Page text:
Think of a room full of waltzers. Suppose they go round the room in circles, each circle enclosed within another. Then imagine that in each circle, you can fit twice as many dancers by having one pair go anti-clockwise and another pair go counterclockwise. Then add one more variation; all the dancers are spinning twirling round and round like tops as they circle the room, each pair both twirling and circling. But only some of those that go counterclockwise are twirling counterclockwise. The others are twirling clockwise while circling counterclockwise. The same is true of those that are dancing around clockwise: some twirl clockwise, others twirl counterclockwise.—Maria Goeppert-Mayer, 
At the same time, there were German scientists working on solving the same problem. After their results were published, Goeppert-Mayer collaborated with them. Hans Jensen co-authored a book with Goeppert-Mayer in 1950 titled Elementary Theory of Nuclear Shell Structure. In 1963, Goeppert-Mayer and Jensen shared the Nobel Prize for Physics "...for their discoveries concerning nuclear shell structure." She was quoted as saying, "Winning the prize was half as exciting as doing the work."
Other notable work 
In her doctoral thesis in 1931, Goeppert-Mayer worked out the theory of possible two-photon absorption by atoms. This was not confirmed experimentally until the development of the laser in the 1960s. To honor her fundamental contribution to this area, the unit for the two-photon absorption cross section is named the Goeppert-Mayer (GM) unit.
Death and legacy 
After her death, an award in her name was set up by the American Physical Society to honor young female physicists at the beginning of their careers. Open to all female physicists who hold Ph.D.s, the winner receives money and the opportunity to give guest lectures about her research at four major institutions. Two of Goeppert-Mayer's former universities also honor her. The University of Chicago presents an award each year to an outstanding young woman scientist or engineer, and the University of California at San Diego hosts an annual Maria Goeppert-Mayer symposium, bringing together female researchers to discuss current science. Crater Goeppert-Mayer on Venus (diameter of about 35 km) is also named after Goeppert-Mayer.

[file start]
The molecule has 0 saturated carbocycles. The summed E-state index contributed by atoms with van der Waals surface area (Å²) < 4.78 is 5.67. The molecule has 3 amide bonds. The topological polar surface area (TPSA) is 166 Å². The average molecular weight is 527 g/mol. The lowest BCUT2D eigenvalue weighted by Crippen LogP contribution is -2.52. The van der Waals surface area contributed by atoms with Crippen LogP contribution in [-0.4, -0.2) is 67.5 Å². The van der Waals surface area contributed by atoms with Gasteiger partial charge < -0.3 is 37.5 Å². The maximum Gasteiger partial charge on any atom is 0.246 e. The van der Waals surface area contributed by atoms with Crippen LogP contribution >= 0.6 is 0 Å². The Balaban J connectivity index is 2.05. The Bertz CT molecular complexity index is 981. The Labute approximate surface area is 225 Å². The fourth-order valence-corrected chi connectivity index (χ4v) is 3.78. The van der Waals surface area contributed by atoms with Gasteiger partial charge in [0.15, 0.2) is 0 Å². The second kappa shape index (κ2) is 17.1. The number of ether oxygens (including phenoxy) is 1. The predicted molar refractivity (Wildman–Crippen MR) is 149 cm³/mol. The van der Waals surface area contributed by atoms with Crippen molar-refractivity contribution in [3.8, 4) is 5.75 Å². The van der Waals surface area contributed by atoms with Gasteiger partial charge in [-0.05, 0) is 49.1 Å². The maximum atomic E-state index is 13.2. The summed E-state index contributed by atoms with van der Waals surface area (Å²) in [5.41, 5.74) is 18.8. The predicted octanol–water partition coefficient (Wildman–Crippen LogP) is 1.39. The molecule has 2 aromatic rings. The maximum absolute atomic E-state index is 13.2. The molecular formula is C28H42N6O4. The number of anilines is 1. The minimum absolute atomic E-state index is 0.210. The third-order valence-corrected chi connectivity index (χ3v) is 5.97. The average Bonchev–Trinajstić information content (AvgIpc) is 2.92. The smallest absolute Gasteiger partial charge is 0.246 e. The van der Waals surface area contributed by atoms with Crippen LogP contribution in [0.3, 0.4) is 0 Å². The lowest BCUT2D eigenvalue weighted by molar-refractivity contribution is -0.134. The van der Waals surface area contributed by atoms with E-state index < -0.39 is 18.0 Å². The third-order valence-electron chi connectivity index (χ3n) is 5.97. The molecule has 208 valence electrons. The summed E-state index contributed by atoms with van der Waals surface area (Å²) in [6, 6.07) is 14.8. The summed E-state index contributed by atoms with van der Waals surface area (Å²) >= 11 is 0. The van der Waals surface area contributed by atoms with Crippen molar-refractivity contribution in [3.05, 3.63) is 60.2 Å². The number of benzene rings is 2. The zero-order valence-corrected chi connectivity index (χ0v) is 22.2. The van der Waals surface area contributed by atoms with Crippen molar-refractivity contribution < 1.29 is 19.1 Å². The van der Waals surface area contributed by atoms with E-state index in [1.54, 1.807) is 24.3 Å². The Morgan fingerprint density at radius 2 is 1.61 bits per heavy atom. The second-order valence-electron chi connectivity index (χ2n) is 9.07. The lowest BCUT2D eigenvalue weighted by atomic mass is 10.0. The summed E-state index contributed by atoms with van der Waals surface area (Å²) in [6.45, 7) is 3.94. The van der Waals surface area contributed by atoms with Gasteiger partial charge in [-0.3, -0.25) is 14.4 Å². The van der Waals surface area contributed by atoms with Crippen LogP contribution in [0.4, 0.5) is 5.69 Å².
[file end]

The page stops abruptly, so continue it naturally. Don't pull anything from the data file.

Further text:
See also 
Further reading 
- Opfell, Olga S. (1978). The Lady Laureates : Women Who Have Won the Nobel Prize. Metuchen,N.J. &London: Scarecrow Press. pp. 194–208. ISBN 0810811618.
- Ferry, Joseph (2003). Maria Goeppert Mayer. Philadelphia: Chelsea House Publishers. ISBN 0791072479. OCLC 50730923.
Notes and references 
- "Maria had trouble convincing a Ph.D. program to admit a woman, so she bounced from school to school, taking lectures wherever she could...some [schools] even condescended to give her work, though they refused to pay her, and the topics were typically 'feminine', such as figuring out what causes colors ... the University of Chicago finally took her seriously enough to make her a professor of physics. Although she got her own office, the department still didn't pay her ... When the Swedish academy announced in 1963 that she had won her profession's highest honor, the San Diego newspaper greeted her big day with the headline 'S.D. Mother Wins Nobel Prize'." Kean, Sam (2010). The Disappearing Spoon and other true tales from the Periodic Table. Black Swan. pp. 27–28, 31. ISBN 978-0-552-77750-6.
- National Academy of Sciences, biographical memoir of Maria Goeppert Mayer, by Robert G. Sachs, 
- Sachs, Robert G. "Maria Goeppert Mayer", Biographical Memoirs 50 (National Academy of Sciences, 1979).
|Wikimedia Commons has media related to: Maria Goeppert-Mayer|
- Annotated Bibliography for Maria Goeppert-Mayer from the Alsos Digital Library for Nuclear Issues
- Biography and Bibliographic Resources, from the Office of Scientific and Technical Information, United States Department of Energy
- Maria Goeppert-Mayer
- discoveries concerning nuclear shell structure.
- National Academy of Sciences Biographical Memoir